The government is hiding something about the “Havana syndrome”

A “60 Minutes” report is just the tip of the iceberg

By Brian Karem


Published April 23, 2024 9:00AM (EDT)

Palm Trees in Havana, Cuba | The CIA seal | Ear ache (Photo illustration by Salon/Getty Images)
Palm Trees in Havana, Cuba | The CIA seal | Ear ache (Photo illustration by Salon/Getty Images)

You can’t expect transparency from our government.

This is especially true when it comes to the so-called Havana syndrome – a generic term used to describe a variety of symptoms that have plagued diplomats and embassy workers since it first came to light in Havana, Cuba nearly a decade ago.

The symptoms have since been seen across the globe, including in Northern Virginia. The U.S. government has told us on a variety of occasions that there is nothing nefarious going on. But as reported exclusively here in Salon a year ago, and more recently on CBS’s “60 Minutes,” there is reason to believe the series of health concerns the government labels “Anomalous Health Incidents” or AHI’s, is manmade and possibly of Russian origin. 

Last year Mark Zaid, one of the premiere attorneys handling Freedom of Information Act (FOIA) requests in the country, filed a FOIA on behalf of a federal government whistleblower and myself to get more information regarding the Havana syndrome. Zaid and the whistleblower believe the government knows and is covering up the cause. It is unlikely, however, according to reliable sources that the U.S. government is responsible for causing Havana syndrome. 

Secretary of State Antony Blinken previously defended the government workers who came forward to report their symptoms. “Their pain is real,” he said. “I have no higher priority than the health and safety of each of you.”

Congress responded last week to the latest “60 Minutes” report and has asked President Biden for more information about the cause. This week a judge heard testimony from Zaid about the latest FOIA request, and even the judge showed concern about the government’s lack of cooperation.

We need your help to stay independent

“There’s not a lot of transparency,” United States District Judge Amit Mehta said during the hearing. The Obama-appointed judge presided over the 2023 Google antitrust trial, and handed out an 18-year sentence to the leader of the Oath Keepers, Stewart Rhodes for his involvement in the Jan. 6 insurrection – calling Rhodes’ actions a “peril to our democracy.”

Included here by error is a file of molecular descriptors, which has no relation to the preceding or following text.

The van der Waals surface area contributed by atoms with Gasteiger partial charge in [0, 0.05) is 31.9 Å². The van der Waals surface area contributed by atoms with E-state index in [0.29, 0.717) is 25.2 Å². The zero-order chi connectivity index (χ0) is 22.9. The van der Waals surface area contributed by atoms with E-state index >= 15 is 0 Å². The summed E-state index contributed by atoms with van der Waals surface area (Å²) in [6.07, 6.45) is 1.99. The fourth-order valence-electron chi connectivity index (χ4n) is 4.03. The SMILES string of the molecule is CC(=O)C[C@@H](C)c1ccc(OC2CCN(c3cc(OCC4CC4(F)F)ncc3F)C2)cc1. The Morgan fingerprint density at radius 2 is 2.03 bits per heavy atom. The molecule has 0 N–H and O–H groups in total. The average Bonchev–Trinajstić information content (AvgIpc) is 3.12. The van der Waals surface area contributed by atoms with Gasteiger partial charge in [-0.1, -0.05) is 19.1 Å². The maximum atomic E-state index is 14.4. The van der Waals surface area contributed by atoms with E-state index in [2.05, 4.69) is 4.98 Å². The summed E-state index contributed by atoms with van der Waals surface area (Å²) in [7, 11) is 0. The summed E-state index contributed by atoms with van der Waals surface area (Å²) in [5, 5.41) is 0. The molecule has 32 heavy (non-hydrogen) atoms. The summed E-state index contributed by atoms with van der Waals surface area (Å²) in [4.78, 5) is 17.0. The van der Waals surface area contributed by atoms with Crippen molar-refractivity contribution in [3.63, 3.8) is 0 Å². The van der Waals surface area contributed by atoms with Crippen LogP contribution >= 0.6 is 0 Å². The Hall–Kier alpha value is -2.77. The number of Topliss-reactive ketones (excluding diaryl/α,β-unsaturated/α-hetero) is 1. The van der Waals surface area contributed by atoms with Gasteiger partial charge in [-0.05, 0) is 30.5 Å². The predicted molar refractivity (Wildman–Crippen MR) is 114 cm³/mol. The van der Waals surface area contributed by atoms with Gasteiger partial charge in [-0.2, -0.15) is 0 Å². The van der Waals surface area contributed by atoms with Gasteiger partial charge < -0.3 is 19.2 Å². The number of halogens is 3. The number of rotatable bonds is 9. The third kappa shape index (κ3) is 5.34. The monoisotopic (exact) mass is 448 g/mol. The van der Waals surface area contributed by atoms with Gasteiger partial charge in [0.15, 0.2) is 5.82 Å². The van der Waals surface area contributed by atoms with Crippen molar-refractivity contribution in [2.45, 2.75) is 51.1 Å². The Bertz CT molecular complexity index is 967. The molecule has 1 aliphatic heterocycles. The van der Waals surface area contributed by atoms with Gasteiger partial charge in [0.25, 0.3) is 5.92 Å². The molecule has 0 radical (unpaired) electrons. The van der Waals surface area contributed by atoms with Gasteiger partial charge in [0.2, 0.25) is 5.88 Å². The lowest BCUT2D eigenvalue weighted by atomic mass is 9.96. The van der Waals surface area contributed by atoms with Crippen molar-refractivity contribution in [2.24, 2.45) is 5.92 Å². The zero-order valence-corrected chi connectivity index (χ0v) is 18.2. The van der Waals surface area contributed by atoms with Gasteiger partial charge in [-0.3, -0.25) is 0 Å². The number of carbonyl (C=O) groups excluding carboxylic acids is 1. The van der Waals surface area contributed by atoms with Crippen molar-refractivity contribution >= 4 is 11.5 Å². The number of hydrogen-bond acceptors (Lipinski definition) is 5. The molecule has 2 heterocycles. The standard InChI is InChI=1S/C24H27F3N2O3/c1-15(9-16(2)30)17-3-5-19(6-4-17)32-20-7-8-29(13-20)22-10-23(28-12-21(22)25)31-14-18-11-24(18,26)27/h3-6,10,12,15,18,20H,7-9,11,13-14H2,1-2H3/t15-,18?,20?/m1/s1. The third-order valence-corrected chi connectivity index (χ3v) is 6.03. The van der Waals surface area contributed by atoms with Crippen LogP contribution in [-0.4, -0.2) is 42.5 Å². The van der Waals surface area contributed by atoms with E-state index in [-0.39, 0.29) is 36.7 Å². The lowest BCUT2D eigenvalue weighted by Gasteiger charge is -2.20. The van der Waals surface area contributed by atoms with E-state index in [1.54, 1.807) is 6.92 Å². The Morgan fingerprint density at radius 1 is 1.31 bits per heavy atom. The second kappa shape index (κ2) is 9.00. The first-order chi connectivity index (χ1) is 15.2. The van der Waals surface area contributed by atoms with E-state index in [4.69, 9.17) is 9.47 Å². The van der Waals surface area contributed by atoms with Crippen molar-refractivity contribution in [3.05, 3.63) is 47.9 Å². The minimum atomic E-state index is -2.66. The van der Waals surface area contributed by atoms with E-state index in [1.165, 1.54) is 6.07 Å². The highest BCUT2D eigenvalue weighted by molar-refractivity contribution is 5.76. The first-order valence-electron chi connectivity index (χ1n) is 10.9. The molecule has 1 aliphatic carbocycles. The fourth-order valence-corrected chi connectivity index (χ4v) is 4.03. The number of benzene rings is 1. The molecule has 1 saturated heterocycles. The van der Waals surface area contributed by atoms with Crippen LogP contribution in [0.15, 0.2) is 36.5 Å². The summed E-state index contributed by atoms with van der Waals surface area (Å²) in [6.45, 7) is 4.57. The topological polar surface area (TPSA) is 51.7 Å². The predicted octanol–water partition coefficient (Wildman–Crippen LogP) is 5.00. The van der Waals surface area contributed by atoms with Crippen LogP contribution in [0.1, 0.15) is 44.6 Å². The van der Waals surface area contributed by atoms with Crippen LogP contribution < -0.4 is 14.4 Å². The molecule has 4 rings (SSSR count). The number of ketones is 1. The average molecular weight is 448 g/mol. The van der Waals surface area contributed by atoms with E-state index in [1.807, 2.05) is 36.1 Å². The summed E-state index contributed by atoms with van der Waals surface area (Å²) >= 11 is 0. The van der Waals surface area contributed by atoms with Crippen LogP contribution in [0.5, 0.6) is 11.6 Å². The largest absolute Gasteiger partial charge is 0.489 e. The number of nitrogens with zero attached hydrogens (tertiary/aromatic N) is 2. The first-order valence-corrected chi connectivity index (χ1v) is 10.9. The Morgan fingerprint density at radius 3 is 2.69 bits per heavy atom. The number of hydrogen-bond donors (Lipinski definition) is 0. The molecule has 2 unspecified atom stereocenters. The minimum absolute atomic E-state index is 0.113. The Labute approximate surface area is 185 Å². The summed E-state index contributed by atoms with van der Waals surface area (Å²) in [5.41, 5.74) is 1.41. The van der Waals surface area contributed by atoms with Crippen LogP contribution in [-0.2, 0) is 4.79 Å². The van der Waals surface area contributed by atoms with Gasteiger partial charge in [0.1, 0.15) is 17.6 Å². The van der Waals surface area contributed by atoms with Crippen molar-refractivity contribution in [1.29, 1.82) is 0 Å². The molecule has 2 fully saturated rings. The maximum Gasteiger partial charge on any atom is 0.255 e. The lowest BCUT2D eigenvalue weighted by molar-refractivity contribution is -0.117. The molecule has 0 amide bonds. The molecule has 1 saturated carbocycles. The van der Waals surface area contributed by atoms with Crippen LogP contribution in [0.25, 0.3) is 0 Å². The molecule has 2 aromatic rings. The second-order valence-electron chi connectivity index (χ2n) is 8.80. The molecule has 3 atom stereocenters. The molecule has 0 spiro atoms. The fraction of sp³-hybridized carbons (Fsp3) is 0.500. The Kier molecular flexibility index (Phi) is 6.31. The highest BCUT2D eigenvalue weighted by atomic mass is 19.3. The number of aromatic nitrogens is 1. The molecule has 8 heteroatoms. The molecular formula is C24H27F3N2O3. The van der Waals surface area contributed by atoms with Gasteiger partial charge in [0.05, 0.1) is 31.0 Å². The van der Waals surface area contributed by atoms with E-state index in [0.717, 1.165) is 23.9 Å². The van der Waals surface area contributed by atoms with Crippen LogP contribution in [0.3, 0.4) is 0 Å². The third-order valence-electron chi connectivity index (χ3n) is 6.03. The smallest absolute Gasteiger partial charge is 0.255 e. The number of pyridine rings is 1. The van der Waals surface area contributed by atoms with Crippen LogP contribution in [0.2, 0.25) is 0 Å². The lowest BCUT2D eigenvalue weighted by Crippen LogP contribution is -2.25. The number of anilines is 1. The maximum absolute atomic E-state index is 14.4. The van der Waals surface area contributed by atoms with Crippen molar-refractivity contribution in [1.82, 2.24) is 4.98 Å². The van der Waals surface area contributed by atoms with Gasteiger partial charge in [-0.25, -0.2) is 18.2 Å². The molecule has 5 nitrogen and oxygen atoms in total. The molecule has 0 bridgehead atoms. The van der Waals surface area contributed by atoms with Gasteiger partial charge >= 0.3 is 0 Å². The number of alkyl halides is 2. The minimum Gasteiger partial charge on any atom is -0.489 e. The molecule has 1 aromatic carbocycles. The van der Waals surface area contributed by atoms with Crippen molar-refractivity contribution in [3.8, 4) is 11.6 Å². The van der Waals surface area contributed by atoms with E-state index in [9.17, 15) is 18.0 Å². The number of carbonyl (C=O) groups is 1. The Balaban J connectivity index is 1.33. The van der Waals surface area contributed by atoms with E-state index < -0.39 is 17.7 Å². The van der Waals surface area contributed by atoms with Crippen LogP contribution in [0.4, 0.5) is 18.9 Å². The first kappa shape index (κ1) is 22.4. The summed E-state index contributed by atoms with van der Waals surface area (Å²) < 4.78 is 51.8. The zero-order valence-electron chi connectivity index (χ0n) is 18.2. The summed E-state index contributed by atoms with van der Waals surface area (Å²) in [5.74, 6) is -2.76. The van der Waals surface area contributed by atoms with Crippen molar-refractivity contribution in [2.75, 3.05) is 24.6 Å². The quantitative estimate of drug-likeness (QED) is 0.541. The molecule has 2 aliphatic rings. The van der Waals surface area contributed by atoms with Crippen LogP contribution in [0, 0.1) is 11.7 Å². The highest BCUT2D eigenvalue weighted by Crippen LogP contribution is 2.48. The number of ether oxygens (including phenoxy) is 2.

This lack of clarity only leads to a proliferation of a wide variety of conspiracy theories, most of them crazier than the truth, and includes accusations of everything from our government experimenting on its citizens to space aliens doing the same.

The government was supposed to provide expedited service to our request for information, but so far has told us little more than there may be as many as 391 pages of information. We still do not know, months later, what that information actually is. Judge Mehta said in the hearing that while providing information was supposed to be expedited, it “wasn’t reflected in the facts.”

This lawsuit continues ongoing efforts to bring needed transparency surrounding the U.S. government’s knowledge of Anomalous Health Incidents (“AHI”) impacting federal employees and their family members. “The American public deserves to have a straight answer from the U.S. Government regarding AHIs and the impact that has been and is continuing to be felt by U.S. Government personnel, both overseas and domestically,” Zaid explained. 

As Zaid said on the “Just Ask the Question” podcast this week, the roots of the “Havana syndrome” could be traced back to the “Moscow Signal,” an event that occurred during the Cold War.  It was a reported microwave transmission varying between 2.5 and 4 gigahertz directed at the Embassy of the United States, Moscow from 1953 to 1976, resulting in an international incident.